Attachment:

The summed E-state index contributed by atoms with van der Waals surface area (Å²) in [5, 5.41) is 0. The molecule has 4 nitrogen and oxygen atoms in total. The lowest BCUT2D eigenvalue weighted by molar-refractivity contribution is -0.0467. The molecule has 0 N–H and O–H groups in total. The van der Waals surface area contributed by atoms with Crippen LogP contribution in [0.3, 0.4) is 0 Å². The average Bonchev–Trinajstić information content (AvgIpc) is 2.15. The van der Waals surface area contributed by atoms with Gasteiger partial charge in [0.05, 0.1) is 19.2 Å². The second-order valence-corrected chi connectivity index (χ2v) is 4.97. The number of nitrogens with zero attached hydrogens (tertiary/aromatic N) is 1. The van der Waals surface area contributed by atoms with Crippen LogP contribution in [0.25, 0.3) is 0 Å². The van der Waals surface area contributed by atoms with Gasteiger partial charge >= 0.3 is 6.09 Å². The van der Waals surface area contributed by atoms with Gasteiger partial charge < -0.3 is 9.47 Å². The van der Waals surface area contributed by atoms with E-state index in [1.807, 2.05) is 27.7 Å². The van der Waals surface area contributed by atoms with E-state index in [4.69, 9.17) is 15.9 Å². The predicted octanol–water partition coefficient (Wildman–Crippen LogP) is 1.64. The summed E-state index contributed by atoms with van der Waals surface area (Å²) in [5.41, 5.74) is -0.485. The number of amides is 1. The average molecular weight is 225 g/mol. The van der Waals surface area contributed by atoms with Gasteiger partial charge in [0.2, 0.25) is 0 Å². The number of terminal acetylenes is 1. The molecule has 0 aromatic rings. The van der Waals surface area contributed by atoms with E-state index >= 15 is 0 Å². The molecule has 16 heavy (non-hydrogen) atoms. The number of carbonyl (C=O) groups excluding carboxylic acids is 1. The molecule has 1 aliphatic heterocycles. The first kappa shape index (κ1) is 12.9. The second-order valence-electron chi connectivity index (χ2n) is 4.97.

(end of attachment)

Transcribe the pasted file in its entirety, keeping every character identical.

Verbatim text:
The summed E-state index contributed by atoms with van der Waals surface area (Å²) in [5, 5.41) is 0. The molecule has 4 nitrogen and oxygen atoms in total. The lowest BCUT2D eigenvalue weighted by molar-refractivity contribution is -0.0467. The molecule has 0 N–H and O–H groups in total. The van der Waals surface area contributed by atoms with Crippen LogP contribution in [0.3, 0.4) is 0 Å². The average Bonchev–Trinajstić information content (AvgIpc) is 2.15. The van der Waals surface area contributed by atoms with Gasteiger partial charge in [0.05, 0.1) is 19.2 Å². The second-order valence-corrected chi connectivity index (χ2v) is 4.97. The number of nitrogens with zero attached hydrogens (tertiary/aromatic N) is 1. The van der Waals surface area contributed by atoms with Crippen LogP contribution in [0.25, 0.3) is 0 Å². The van der Waals surface area contributed by atoms with Gasteiger partial charge >= 0.3 is 6.09 Å². The van der Waals surface area contributed by atoms with Gasteiger partial charge < -0.3 is 9.47 Å². The van der Waals surface area contributed by atoms with E-state index in [1.807, 2.05) is 27.7 Å². The van der Waals surface area contributed by atoms with E-state index in [4.69, 9.17) is 15.9 Å². The predicted octanol–water partition coefficient (Wildman–Crippen LogP) is 1.64. The summed E-state index contributed by atoms with van der Waals surface area (Å²) in [5.41, 5.74) is -0.485. The number of amides is 1. The average molecular weight is 225 g/mol. The van der Waals surface area contributed by atoms with Gasteiger partial charge in [0.2, 0.25) is 0 Å². The number of terminal acetylenes is 1. The molecule has 0 aromatic rings. The van der Waals surface area contributed by atoms with E-state index >= 15 is 0 Å². The molecule has 16 heavy (non-hydrogen) atoms. The number of carbonyl (C=O) groups excluding carboxylic acids is 1. The molecule has 1 aliphatic heterocycles. The first kappa shape index (κ1) is 12.9. The second-order valence-electron chi connectivity index (χ2n) is 4.97.